If the person is hearing or seeing things that aren’t there:
- Tell them that you believe that what they are experiencing is very real to them, but that you are not experiencing the same things they are
- Reassure them that you are there to support them and keep them safe
Call 911 if:
- the person’s symptoms or behaviours are getting more extreme or out of control
- the person wants to leave your location or your sight
What are the signs and symptoms of methamphetamine withdrawal?
If someone uses methamphetamine regularly, they will likely become dependent on the drug. When they try to stop using methamphetamine, they may experience symptoms of “withdrawal” from the drug.
For example, the person may feel some of the following:
- very tired or unable to get out of bed or go about their daily life
- anxiety about what they are feeling
- sadness or depression
- confusion or inability to concentrate
These symptoms may last a short while or be long term. It is important that others supporting the person watch for mood changes, as the person may have negative thoughts and may think about hurting themselves or have suicidal thoughts in this withdrawal period.
Call 911 if you have an immediate or urgent concern that the person is considering harming themselves. Additional resources are listed below for support and information.
What are some ways to reduce harm when using methamphetamine?
There are several ways to use drugs more safely:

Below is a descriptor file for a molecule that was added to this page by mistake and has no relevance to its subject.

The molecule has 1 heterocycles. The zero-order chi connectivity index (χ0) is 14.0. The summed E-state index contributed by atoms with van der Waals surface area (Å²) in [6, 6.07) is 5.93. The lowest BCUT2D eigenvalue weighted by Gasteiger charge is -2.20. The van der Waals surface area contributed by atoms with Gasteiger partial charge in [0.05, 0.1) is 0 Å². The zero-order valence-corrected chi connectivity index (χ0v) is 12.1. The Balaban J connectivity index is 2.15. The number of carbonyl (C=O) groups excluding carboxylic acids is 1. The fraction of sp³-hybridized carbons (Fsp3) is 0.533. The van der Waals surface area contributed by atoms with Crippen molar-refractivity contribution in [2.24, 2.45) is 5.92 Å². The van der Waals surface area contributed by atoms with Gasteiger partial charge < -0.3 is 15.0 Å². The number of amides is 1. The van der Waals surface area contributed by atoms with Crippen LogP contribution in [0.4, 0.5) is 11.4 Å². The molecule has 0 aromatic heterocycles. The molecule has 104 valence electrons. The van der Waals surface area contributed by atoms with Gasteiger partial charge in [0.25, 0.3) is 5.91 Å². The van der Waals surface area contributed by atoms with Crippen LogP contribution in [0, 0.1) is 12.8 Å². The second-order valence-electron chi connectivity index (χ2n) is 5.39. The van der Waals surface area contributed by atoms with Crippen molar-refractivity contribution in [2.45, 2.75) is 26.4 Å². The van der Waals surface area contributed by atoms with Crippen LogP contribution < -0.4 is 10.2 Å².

- never use while alone
- do not share supplies with others
- Use safe supplies such as sterile needles, safer smoking supplies, and heat-resistant pipes that reduce burns and cuts. This can help reduce the spread of disease (such as Hepatitis C).
- Be aware that drugs purchased in the illegal market today may contain fentanyl or other opioids. The illegal drug supply can be very dangerous and even deadly.
- seek medical support for supervised withdrawal management with on-going follow-up
Methamphetamine is often used to enhance sexual experiences. The drugs may be called “Party and Play” or “Chem-Sex.” Chem-Sex can be very dangerous so it is best to avoid it. But if you decide to engage in Chem-Sex, be aware of the risks involved:
- Combining methamphetamines with drugs such as drugs for sexual enhancement (such as Viagra® or Cialis®) can be very dangerous to your health
- There is a significant risk of getting sexually transmitted infections. To help prevent this, use condoms or another barrier protection when having sex (vaginal, oral, or anal).
What help is available for someone using methamphetamine?
Currently there are no medications that will effectively treat addiction to methamphetamine. Some medications may be prescribed to calm people who are using the drug. These medications may help manage short-term withdrawal symptoms as well. However, they have not been shown to reduce long-term use of methamphetamine.
Counselling and other social supports (such as access to safe housing options) are the most effective interventions to help a person address their methamphetamine use.
Other helpful supports include:
- outreach education for the person and their family/friends
- supervised consumption services with healthcare provider support
- medically supervised withdrawal management and follow-up
- providing sterile supplies, such as needles and pipes to prevent the spread of disease such as Hepatitis C
These interventions may open the door to connect people with the care and support they need.
It is also important to not stigmatize or judge someone for their substance use. People may be using drugs due to past trauma, loss or a mental or other health concern. Many people use methamphetamine when they do not have supports available to them or a safe place to sleep. Stigma can increase the person’s feelings of isolation and reduce their likelihood of getting the help they need.